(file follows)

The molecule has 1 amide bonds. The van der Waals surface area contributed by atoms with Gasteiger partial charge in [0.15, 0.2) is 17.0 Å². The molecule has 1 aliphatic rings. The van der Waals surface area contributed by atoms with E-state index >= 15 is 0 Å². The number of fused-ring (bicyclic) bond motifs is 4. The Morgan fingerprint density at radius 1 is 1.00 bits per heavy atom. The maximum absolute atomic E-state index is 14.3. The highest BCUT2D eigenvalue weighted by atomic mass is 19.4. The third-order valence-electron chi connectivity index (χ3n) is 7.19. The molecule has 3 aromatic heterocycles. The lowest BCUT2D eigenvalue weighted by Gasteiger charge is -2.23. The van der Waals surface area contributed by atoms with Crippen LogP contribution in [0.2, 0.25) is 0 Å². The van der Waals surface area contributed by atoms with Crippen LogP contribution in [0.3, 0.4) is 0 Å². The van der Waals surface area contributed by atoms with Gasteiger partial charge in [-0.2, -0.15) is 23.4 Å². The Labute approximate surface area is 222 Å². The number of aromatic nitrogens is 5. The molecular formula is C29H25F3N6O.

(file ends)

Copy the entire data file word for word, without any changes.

The molecule has 1 amide bonds. The van der Waals surface area contributed by atoms with Gasteiger partial charge in [0.15, 0.2) is 17.0 Å². The molecule has 1 aliphatic rings. The van der Waals surface area contributed by atoms with E-state index >= 15 is 0 Å². The number of fused-ring (bicyclic) bond motifs is 4. The Morgan fingerprint density at radius 1 is 1.00 bits per heavy atom. The maximum absolute atomic E-state index is 14.3. The highest BCUT2D eigenvalue weighted by atomic mass is 19.4. The third-order valence-electron chi connectivity index (χ3n) is 7.19. The molecule has 3 aromatic heterocycles. The lowest BCUT2D eigenvalue weighted by Gasteiger charge is -2.23. The van der Waals surface area contributed by atoms with Crippen LogP contribution in [0.2, 0.25) is 0 Å². The van der Waals surface area contributed by atoms with Crippen LogP contribution in [0.3, 0.4) is 0 Å². The van der Waals surface area contributed by atoms with Gasteiger partial charge in [-0.2, -0.15) is 23.4 Å². The Labute approximate surface area is 222 Å². The number of aromatic nitrogens is 5. The molecular formula is C29H25F3N6O.